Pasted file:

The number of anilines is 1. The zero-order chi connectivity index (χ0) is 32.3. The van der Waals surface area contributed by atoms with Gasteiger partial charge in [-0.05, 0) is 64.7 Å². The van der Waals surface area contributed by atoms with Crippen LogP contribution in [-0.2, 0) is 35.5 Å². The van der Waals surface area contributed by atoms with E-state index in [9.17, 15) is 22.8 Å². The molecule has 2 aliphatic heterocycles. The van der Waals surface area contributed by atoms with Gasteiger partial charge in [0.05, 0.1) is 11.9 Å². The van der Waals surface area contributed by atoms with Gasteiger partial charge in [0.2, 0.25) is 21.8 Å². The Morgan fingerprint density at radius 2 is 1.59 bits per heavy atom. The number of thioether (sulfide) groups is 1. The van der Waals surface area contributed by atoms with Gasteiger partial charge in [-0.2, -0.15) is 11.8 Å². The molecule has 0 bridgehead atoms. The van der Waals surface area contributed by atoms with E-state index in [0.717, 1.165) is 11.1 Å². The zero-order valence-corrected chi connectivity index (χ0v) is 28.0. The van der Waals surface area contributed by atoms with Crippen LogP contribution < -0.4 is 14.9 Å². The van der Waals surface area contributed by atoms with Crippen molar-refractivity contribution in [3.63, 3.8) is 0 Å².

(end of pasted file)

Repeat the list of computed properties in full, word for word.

The number of anilines is 1. The zero-order chi connectivity index (χ0) is 32.3. The van der Waals surface area contributed by atoms with Gasteiger partial charge in [-0.05, 0) is 64.7 Å². The van der Waals surface area contributed by atoms with Crippen LogP contribution in [-0.2, 0) is 35.5 Å². The van der Waals surface area contributed by atoms with E-state index in [9.17, 15) is 22.8 Å². The molecule has 2 aliphatic heterocycles. The van der Waals surface area contributed by atoms with Gasteiger partial charge in [0.05, 0.1) is 11.9 Å². The van der Waals surface area contributed by atoms with Gasteiger partial charge in [0.2, 0.25) is 21.8 Å². The Morgan fingerprint density at radius 2 is 1.59 bits per heavy atom. The number of thioether (sulfide) groups is 1. The van der Waals surface area contributed by atoms with Gasteiger partial charge in [-0.2, -0.15) is 11.8 Å². The molecule has 0 bridgehead atoms. The van der Waals surface area contributed by atoms with E-state index in [0.717, 1.165) is 11.1 Å². The zero-order valence-corrected chi connectivity index (χ0v) is 28.0. The van der Waals surface area contributed by atoms with Crippen LogP contribution < -0.4 is 14.9 Å². The van der Waals surface area contributed by atoms with Crippen molar-refractivity contribution in [3.63, 3.8) is 0 Å².